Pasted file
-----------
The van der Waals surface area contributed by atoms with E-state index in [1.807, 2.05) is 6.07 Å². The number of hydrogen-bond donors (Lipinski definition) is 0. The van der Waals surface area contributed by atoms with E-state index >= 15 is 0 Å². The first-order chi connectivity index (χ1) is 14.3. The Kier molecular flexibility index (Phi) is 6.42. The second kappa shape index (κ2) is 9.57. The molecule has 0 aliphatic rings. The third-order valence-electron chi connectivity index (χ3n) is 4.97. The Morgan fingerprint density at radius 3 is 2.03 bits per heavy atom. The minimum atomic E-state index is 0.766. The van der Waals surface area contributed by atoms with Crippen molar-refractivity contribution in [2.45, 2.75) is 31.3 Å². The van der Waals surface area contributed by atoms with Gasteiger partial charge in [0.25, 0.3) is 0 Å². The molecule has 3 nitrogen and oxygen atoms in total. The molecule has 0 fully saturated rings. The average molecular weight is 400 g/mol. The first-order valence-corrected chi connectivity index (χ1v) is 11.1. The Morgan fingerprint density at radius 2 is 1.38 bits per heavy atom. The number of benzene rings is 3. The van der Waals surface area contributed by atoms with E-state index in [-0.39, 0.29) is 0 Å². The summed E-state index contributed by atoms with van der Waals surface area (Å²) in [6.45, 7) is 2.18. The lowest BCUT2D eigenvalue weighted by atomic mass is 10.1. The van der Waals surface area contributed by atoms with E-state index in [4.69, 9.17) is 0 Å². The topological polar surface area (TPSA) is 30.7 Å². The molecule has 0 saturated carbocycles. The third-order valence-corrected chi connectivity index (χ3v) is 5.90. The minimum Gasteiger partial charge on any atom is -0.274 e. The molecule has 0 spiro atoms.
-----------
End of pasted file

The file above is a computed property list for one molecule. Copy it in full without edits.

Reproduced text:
The van der Waals surface area contributed by atoms with E-state index in [1.807, 2.05) is 6.07 Å². The number of hydrogen-bond donors (Lipinski definition) is 0. The van der Waals surface area contributed by atoms with E-state index >= 15 is 0 Å². The first-order chi connectivity index (χ1) is 14.3. The Kier molecular flexibility index (Phi) is 6.42. The second kappa shape index (κ2) is 9.57. The molecule has 0 aliphatic rings. The third-order valence-electron chi connectivity index (χ3n) is 4.97. The Morgan fingerprint density at radius 3 is 2.03 bits per heavy atom. The minimum atomic E-state index is 0.766. The van der Waals surface area contributed by atoms with Crippen molar-refractivity contribution in [2.45, 2.75) is 31.3 Å². The van der Waals surface area contributed by atoms with Gasteiger partial charge in [0.25, 0.3) is 0 Å². The molecule has 3 nitrogen and oxygen atoms in total. The molecule has 0 fully saturated rings. The average molecular weight is 400 g/mol. The first-order valence-corrected chi connectivity index (χ1v) is 11.1. The Morgan fingerprint density at radius 2 is 1.38 bits per heavy atom. The number of benzene rings is 3. The van der Waals surface area contributed by atoms with E-state index in [-0.39, 0.29) is 0 Å². The summed E-state index contributed by atoms with van der Waals surface area (Å²) in [6.45, 7) is 2.18. The lowest BCUT2D eigenvalue weighted by atomic mass is 10.1. The van der Waals surface area contributed by atoms with E-state index in [4.69, 9.17) is 0 Å². The topological polar surface area (TPSA) is 30.7 Å². The molecule has 0 saturated carbocycles. The third-order valence-corrected chi connectivity index (χ3v) is 5.90. The minimum Gasteiger partial charge on any atom is -0.274 e. The molecule has 0 spiro atoms.